Harper’s Frolic polka

Also known as The Harper’s Frolic.

There is 1 recording of a tune by this name.

Harper’s Frolic has been added to 2 tune sets.

Harper's Frolic has been added to 55 tunebooks.

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Two settings

X: 1
T: Harper's Frolic
R: polka
M: 2/4
L: 1/8
K: Dmaj
A/G/|:FA DA/G/|F/G/A Dd|cd ec|d/c/d/e/ fA/G/|
FA DA/G/|F/G/A Dd|cd ec|1 d2 dA/G/:|2 d2 dd/e/||
|:fd df|ge eg|fd df|e/d/c/B/ Ad/e/|
fd df|ge eg|fd ec|1 d2 dd/e/:|2 d2 d2||
X: 2
T: Harper's Frolic
R: polka
M: 2/4
L: 1/8
K: Dmaj
|:A|FADA|FADd|cdec|d/c/d/e/ dA|FADA|FADd|cd ed/c/|d3:|
|:g|f d2 e/f/|g e2 g|f d2 f|e/d/c/B/ A>g|f d2 e/f/|g e2 g|fd ed/c/|d3:|

Nine comments

Harper’s Frolic

A lively polka that is often played at one of my sessions, usually at the beginning as a warm-up by the concertina player. We pair it with an entirely different version of Bonnie Kate, which I’ll submit soon.
Trevor

The tune as submitted is as transcribed from a recent tape of the session.
Trevor

Harper’s Frolic

Correction. It’s not really a polka - it gets allocated into that category because it happens to be in 2/4. A box player at a session the other night, who is well into folk music of the British Isles in general, believes Harper’s Frolic is a very old tune, possibly 17th century.
Trevor

The above mentioneD set was recorded by the New Victory Band a long time ago. I have not the all the names of the members in my head but there were Pete Coe (melodeon), Chris Coe (Hammond Dulcimer), Roger Watson Meldondeon), Helen Watson harmonium etc.,there was a tuba and a trombone in the Band as well. Great Album!1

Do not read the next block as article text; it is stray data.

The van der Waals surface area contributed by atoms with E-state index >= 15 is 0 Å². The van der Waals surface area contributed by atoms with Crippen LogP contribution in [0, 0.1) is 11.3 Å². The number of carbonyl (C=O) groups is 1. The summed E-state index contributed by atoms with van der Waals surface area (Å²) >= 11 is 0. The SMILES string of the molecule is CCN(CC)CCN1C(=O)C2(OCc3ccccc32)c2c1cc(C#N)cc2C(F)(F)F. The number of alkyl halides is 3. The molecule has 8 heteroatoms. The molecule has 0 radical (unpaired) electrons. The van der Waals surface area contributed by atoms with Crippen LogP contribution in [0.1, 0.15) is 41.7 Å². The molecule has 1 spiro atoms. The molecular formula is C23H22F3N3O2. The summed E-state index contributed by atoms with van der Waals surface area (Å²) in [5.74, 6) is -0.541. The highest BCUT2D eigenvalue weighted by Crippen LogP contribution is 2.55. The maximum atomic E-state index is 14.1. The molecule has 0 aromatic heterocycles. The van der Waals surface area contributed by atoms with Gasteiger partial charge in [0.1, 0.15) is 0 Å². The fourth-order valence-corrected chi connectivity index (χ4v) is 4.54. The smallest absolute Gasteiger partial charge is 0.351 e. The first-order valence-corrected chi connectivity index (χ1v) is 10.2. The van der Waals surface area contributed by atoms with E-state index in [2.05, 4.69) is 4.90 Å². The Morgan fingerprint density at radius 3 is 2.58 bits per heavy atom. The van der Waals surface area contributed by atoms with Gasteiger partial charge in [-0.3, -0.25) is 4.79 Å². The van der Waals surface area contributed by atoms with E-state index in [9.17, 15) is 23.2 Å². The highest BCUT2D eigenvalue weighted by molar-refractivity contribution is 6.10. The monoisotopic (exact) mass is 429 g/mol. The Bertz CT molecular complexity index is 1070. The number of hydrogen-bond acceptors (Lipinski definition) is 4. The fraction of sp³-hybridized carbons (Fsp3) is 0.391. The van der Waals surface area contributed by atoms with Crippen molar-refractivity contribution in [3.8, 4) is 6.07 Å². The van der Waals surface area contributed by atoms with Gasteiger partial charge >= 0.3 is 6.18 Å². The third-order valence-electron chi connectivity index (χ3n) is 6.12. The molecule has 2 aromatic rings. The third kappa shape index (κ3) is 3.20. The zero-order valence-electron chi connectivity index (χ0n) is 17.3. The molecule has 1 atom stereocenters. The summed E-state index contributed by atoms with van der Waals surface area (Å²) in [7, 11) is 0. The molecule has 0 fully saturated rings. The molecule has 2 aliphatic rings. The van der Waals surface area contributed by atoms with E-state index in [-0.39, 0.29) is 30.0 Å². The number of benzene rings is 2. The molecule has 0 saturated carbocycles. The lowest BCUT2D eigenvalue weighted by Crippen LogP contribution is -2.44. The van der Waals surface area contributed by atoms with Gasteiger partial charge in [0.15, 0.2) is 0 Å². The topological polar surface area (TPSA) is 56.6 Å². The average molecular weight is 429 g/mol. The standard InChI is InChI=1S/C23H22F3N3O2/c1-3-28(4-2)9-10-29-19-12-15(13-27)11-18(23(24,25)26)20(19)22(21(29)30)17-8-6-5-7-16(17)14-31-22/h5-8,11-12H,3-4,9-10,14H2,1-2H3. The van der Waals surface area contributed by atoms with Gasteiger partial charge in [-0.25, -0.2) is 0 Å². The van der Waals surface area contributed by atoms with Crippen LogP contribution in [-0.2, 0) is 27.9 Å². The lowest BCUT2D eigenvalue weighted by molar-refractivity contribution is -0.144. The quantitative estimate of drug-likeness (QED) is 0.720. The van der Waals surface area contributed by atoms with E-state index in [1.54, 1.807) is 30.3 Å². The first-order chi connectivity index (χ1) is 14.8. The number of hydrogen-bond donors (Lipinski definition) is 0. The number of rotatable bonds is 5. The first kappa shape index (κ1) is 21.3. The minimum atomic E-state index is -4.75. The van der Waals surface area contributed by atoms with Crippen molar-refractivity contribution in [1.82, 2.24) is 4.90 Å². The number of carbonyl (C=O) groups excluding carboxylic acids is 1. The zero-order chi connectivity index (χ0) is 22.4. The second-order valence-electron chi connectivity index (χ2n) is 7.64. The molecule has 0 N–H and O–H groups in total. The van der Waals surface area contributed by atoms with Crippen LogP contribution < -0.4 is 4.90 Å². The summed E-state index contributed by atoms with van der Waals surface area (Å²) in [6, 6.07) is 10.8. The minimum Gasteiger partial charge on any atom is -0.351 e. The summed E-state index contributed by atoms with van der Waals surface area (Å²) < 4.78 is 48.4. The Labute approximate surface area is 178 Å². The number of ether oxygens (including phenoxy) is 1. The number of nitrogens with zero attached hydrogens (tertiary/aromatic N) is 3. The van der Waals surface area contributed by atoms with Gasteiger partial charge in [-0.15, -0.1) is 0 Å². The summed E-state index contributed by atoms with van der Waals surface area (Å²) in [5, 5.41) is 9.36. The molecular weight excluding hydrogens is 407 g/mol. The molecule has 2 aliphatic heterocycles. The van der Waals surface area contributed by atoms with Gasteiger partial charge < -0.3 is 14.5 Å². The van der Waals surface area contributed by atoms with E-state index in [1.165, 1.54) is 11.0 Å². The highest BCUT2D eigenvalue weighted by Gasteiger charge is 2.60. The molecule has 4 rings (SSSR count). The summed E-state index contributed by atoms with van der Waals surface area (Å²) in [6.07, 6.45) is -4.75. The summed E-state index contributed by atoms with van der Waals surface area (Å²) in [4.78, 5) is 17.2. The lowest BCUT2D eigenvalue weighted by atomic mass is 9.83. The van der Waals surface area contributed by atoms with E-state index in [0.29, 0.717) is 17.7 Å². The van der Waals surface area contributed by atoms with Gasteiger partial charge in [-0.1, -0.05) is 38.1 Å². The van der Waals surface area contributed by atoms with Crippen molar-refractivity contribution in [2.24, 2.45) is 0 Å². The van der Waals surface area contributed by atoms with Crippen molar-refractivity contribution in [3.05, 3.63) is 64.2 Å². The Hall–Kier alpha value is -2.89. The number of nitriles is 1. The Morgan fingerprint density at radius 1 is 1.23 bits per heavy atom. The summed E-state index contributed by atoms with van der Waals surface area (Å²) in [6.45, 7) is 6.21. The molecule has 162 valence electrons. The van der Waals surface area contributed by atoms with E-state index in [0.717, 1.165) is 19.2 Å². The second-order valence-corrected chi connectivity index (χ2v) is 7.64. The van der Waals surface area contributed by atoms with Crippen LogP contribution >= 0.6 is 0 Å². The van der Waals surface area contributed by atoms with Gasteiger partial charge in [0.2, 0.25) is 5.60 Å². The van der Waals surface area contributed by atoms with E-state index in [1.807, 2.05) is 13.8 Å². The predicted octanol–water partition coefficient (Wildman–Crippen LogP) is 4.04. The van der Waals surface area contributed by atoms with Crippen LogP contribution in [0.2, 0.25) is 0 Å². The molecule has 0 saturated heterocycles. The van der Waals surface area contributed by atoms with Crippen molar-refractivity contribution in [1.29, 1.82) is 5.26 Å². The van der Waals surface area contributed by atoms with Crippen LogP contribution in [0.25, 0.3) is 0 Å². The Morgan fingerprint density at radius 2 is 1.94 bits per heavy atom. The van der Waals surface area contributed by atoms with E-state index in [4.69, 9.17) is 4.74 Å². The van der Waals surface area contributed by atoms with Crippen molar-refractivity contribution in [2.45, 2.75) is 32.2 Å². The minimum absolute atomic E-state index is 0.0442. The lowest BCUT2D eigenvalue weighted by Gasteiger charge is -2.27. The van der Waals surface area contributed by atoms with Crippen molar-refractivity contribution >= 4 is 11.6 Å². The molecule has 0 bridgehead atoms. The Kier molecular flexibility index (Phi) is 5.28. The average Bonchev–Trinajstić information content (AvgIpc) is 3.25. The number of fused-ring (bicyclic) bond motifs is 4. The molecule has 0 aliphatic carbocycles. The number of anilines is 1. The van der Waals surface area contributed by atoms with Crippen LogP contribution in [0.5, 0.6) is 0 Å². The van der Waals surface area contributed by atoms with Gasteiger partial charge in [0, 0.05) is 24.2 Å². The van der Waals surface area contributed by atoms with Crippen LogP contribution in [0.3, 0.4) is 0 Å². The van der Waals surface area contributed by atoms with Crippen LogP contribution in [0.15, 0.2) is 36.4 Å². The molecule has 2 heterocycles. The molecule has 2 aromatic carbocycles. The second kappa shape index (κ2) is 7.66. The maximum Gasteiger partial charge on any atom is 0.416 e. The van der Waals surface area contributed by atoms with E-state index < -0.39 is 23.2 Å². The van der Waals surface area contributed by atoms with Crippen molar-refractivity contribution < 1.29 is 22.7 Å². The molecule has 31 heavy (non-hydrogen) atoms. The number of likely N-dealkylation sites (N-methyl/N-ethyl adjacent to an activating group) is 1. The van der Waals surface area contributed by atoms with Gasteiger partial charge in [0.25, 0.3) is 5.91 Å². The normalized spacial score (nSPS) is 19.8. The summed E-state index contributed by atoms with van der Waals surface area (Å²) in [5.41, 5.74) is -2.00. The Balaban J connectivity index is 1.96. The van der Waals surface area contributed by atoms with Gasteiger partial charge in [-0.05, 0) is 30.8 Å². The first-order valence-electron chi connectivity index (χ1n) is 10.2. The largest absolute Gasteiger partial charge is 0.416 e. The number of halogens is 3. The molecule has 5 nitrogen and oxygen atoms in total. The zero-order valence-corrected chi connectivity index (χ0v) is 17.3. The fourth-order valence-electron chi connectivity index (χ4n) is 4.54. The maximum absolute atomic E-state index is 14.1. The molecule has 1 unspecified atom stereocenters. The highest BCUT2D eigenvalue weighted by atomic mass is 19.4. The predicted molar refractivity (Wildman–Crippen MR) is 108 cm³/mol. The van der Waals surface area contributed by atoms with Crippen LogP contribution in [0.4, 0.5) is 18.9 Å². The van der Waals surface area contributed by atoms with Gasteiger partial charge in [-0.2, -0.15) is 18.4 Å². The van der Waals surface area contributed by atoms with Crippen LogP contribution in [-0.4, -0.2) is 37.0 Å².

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What am I writing!!!!!!!!!???????? Hammered Dulcimer of course

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Found in the "Ashover Book" of tunes and dances dated the latter half of the 18th Cent.

A cracking tune especially when played on a one row melodeon

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Origin of Harper’s Frolic

This tune appears in Thompson’s Compleat Collection of 200 Favourite Country Dances. Vol 3 ca 1773. I have yet to discover its origin. It’s at least 18th century and possibly older. A great tune. Makes you feel happy.

Version from Thompson’s

here it is

T: The Harper’s Frolic
M: 2/4
L: 1/8
R: polka
K: Dmaj
|:A|FADA|FADd|cdec|d/c/d/e/ dA|FADA|FADd|cd ed/c/|d3:|
|:g|f d2 e/f/|g e2 g|f d2 f|e/d/c/B/ A>g|f d2 e/f/|g e2 g|fd ed/c/|d3:|

Re: Harper’s Frolic

A frolic was also a 18th/19th C word for a small stream. One of my ancestors lived at "The Frolic(k)" in Montgomeryshire.
Therefore the name could have been related to a stream or brook on somebody’s land.

Here is a reference c1839, courtesy of Google:
https://books.google.co.uk/books?id=eiQGAAAAQAAJ&pg=PA248&lpg=PA248&dq=frolic+stream&source=bl&ots=ObUz0T1_VA&sig=36MJKu4Eh4XDlcXNgK3XWDGyz4w&hl=en&sa=X&ved=2ahUKEwiZ5NP0gPDcAhUJI8AKHXt7B84Q6AEwFXoECAgQAQ#v=onepage&q=frolic%20stream&f=false